Almost 10 years to the date, on Nov. 2, 2008, this same filly would go on the auction block at the Fasig-Tipton fall select mixed sale and sell for $14 million – a world record for a broodmare. Name her.
1. When Empire City was converted to Thoroughbreds in 1907, the blue-bloods in the racing establishment initially snubbed their noses at the upstart track. By the second season, James Butler’s track, located about 12 miles north of Central Park, was accepted as the new kid on the block.
The 1908 Demoiselle Stakes showed just how quickly things changed. The winner Melisande was from the powerful Castleton Stud of James R. Keene, who along with his son Foxhall bred, owned, and raced nearly 70 stakes winners from the early 1890s to the early 1910s.
While records are sketchy in some years, the Keene racing stable frequently led the nation in earnings.
Of Melisande’s trainer, turf historian Ed Bowen wrote, “In 50 years James Rowe Sr. trained 32 champions. Nobody else in the history of the American turf can make such a claim . . . ”
Even more incredibly, a record 10 horses trained by Rowe reside in the Hall of Fame in Saratoga Springs, N.Y.
Riding Melisande on that cloudy afternoon in New York was Joseph A. Notter, who set a record that year for earnings by a rider ($464,322) that would last until 1923.
Among Hall of Famers ridden to victory by Notter were undefeated Colin in the 1908 Belmont Stakes, Whiskbroom II in all three of the colt’s American starts in 1913, and the filly Regret in the 1915 Kentucky Derby.
2. Now What, winner of the 1939 Demoiselle Stakes and champion 2-year-old filly, was by Chance Play, out of the mare That’s That.
Alfred G. Vanderbilt purchased Now What privately in 1938. Fittingly, the filly made her debut in the Nursery Stakes at Pimlico, the track where her owner served as president. She finished second.
In addition to the Demoiselle, Now What captured the Astoria, Arlington Lassie, and Spinaway stakes.
Vanderbilt stopped on her in August to save her for the big 3-year-old races. In 11 starts the following year, she went winless and was retired.
Level Best, champion 2-year-old filly of 1940, made her stakes debut in the Demoiselle on July 4 and cruised home first by more than eight lengths at odds of 5-1.
She went on to capture the Saratoga Sales, Old Colony, Richard Johnson, and Autumn Days stakes. In addition, she won a race called the Special Event at Keeneland, designed for the best juvenile fillies on the grounds.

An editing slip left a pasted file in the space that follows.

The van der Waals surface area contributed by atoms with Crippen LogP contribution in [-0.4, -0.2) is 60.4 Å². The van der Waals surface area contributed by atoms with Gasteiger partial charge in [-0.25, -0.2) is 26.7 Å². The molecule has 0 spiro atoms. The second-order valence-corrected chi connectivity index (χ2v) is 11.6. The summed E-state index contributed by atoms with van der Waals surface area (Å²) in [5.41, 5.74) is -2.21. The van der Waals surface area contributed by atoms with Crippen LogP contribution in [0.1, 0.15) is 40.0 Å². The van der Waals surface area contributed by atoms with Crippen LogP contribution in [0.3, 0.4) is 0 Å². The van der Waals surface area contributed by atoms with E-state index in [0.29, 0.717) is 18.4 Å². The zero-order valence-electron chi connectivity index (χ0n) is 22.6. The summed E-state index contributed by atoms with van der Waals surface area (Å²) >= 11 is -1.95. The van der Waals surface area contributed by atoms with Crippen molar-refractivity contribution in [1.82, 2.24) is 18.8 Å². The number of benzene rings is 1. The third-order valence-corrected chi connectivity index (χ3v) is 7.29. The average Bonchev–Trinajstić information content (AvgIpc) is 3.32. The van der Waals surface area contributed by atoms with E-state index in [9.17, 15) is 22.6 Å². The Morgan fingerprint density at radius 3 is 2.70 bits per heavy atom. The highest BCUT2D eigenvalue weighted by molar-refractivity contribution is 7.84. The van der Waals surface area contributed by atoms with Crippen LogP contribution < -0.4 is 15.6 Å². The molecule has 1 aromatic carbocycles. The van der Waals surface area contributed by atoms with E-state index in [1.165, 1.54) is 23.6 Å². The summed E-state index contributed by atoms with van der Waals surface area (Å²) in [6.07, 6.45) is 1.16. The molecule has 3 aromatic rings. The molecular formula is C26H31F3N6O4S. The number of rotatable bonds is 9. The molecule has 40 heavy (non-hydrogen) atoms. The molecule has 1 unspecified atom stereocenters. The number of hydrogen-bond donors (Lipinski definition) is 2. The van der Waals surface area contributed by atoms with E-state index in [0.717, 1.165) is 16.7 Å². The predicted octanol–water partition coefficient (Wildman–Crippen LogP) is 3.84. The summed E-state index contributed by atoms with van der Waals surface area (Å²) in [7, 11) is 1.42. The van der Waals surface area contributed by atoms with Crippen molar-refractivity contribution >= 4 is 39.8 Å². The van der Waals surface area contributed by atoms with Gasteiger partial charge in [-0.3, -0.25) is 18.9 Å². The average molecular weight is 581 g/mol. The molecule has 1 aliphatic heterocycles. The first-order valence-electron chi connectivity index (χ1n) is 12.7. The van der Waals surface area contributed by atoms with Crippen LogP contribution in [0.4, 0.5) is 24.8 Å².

Level Best won only one stakes race each year at ages 3 and 4.
3. Chris Evert was owned by sportswear manufacturer Carl Rosen, who named the filly for the future world’s No. 1 women’s tennis star who was a spokeswoman for his fashion line.
Starting late in the year at age 2 in 1973, Chris Evert won the Golden Rod and Demoiselle stakes.
At age 3, she won the Eclipse Award with victories that included the Acorn and Mother Goose stakes, and Coaching Club American Oaks – three races then called the Triple Crown for Fillies.
On July 20, 1974, Chris Evert traveled to the West Coast for her only appearance outside of New York in her championship season. She met the much-talked-about Miss Musket in the richest match race in history. Miss Musket was owned by Oregon lumber magnate Aaron U. Jones.
The Western filly was a slight favorite, but after making several runs at Chris Evert, she was dead tired and was eased in the stretch by jockey Laffit Pincay Jr. Rather than simply putting eased on the running line, the chart caller used lengths behind – 50.
Chris Evert was inducted into the Hall of Fame in 1988.
4. Jockey Angel Cordero Jr. brought the chestnut filly Open Mind from 16 lengths back to capture the 1988 Breeders’ Cup Juvenile Fillies, drawing away in the end. That was the first year the series was held at Churchill Downs.
To ensure the title of champion 2-year-old filly, trainer D. Wayne Lukas started Open Mind two weeks later in the Demoiselle Stakes, where she again came from far back to win.
At age 3, in addition to winning the Kentucky Oaks, Open Mind also captured the Acorn, Mother Goose, and CCA Oaks (via disqualification). The series was then known as the Triple Tiara, to avoid conflict with the recently formed Triple Crown Productions Inc. She was again crowned champion of the year.
Open Mind won 12 starts – seven of them Grade 1 stakes – out of 19 career trips to the post. She was inducted into the Hall of Fame in 2011.
5. Better Than Honour retired in 1999 with earnings of $250,920, but her only stakes win was the Demoiselle – on a disqualification.
The dam of two consecutive winners of the Belmont Stakes (Jazil in 2006 and champion filly Rags to Riches in 2007), Better Than Honour also foaled Casino Drive, winner of the 2008 Peter Pan Stakes.
Better Than Honor was sold for a record $14 million to Michael Moreno’s Southern Equine Stables, which had owned a 70 percent interest in her prior to the sale.
The broodmare was not in foal at the time of the sale and later battled a uterine infection. She has since produced another stakes winner – Man of Honor – who captured the 2009 Breeders’ Cup Marathon.